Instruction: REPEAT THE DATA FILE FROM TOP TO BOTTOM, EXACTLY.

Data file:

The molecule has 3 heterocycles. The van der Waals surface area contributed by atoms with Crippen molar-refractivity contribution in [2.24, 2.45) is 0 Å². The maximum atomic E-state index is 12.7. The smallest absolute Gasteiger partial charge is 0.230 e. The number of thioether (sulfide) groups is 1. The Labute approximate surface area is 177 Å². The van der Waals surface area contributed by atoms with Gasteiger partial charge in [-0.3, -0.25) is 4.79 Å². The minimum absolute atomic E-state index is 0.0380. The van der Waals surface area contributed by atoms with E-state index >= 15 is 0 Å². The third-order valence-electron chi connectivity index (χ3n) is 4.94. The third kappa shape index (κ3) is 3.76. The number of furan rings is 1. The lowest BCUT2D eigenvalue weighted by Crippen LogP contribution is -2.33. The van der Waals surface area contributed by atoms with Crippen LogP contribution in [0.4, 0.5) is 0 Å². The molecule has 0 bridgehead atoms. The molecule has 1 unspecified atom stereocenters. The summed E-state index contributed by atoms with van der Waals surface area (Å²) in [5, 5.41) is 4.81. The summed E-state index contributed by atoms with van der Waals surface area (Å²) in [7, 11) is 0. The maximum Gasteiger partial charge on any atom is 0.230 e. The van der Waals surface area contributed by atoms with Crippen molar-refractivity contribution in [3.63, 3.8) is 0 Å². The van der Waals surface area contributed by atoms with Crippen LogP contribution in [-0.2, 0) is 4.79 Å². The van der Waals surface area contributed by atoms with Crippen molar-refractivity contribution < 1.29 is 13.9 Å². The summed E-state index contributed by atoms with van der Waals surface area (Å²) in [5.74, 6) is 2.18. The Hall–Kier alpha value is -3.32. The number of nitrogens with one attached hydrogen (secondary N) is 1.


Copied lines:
The molecule has 3 heterocycles. The van der Waals surface area contributed by atoms with Crippen molar-refractivity contribution in [2.24, 2.45) is 0 Å². The maximum atomic E-state index is 12.7. The smallest absolute Gasteiger partial charge is 0.230 e. The number of thioether (sulfide) groups is 1. The Labute approximate surface area is 177 Å². The van der Waals surface area contributed by atoms with Gasteiger partial charge in [-0.3, -0.25) is 4.79 Å². The minimum absolute atomic E-state index is 0.0380. The van der Waals surface area contributed by atoms with E-state index >= 15 is 0 Å². The third-order valence-electron chi connectivity index (χ3n) is 4.94. The third kappa shape index (κ3) is 3.76. The number of furan rings is 1. The lowest BCUT2D eigenvalue weighted by Crippen LogP contribution is -2.33. The van der Waals surface area contributed by atoms with Crippen LogP contribution in [0.4, 0.5) is 0 Å². The molecule has 0 bridgehead atoms. The molecule has 1 unspecified atom stereocenters. The summed E-state index contributed by atoms with van der Waals surface area (Å²) in [5, 5.41) is 4.81. The summed E-state index contributed by atoms with van der Waals surface area (Å²) in [7, 11) is 0. The maximum Gasteiger partial charge on any atom is 0.230 e. The van der Waals surface area contributed by atoms with Crippen molar-refractivity contribution in [3.63, 3.8) is 0 Å². The van der Waals surface area contributed by atoms with Crippen LogP contribution in [-0.2, 0) is 4.79 Å². The van der Waals surface area contributed by atoms with Crippen molar-refractivity contribution < 1.29 is 13.9 Å². The summed E-state index contributed by atoms with van der Waals surface area (Å²) in [5.74, 6) is 2.18. The Hall–Kier alpha value is -3.32. The number of nitrogens with one attached hydrogen (secondary N) is 1.